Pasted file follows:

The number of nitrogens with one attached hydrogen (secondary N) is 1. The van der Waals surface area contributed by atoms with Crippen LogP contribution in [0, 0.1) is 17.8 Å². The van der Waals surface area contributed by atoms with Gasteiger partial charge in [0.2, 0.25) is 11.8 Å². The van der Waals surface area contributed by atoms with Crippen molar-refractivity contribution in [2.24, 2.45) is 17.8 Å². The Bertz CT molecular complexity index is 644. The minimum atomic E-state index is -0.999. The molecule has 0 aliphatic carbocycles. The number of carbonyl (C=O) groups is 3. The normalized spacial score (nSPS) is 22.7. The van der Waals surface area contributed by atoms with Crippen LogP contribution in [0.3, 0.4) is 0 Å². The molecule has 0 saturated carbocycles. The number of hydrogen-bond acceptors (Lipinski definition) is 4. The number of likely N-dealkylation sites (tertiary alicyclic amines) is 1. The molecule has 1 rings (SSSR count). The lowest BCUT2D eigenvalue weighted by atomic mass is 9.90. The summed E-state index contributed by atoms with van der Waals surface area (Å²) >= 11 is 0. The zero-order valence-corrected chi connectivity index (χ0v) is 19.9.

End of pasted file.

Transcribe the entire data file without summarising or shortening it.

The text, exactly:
The number of nitrogens with one attached hydrogen (secondary N) is 1. The van der Waals surface area contributed by atoms with Crippen LogP contribution in [0, 0.1) is 17.8 Å². The van der Waals surface area contributed by atoms with Gasteiger partial charge in [0.2, 0.25) is 11.8 Å². The van der Waals surface area contributed by atoms with Crippen molar-refractivity contribution in [2.24, 2.45) is 17.8 Å². The Bertz CT molecular complexity index is 644. The minimum atomic E-state index is -0.999. The molecule has 0 aliphatic carbocycles. The number of carbonyl (C=O) groups is 3. The normalized spacial score (nSPS) is 22.7. The van der Waals surface area contributed by atoms with Crippen LogP contribution in [0.3, 0.4) is 0 Å². The molecule has 0 saturated carbocycles. The number of hydrogen-bond acceptors (Lipinski definition) is 4. The number of likely N-dealkylation sites (tertiary alicyclic amines) is 1. The molecule has 1 rings (SSSR count). The lowest BCUT2D eigenvalue weighted by atomic mass is 9.90. The summed E-state index contributed by atoms with van der Waals surface area (Å²) >= 11 is 0. The zero-order valence-corrected chi connectivity index (χ0v) is 19.9.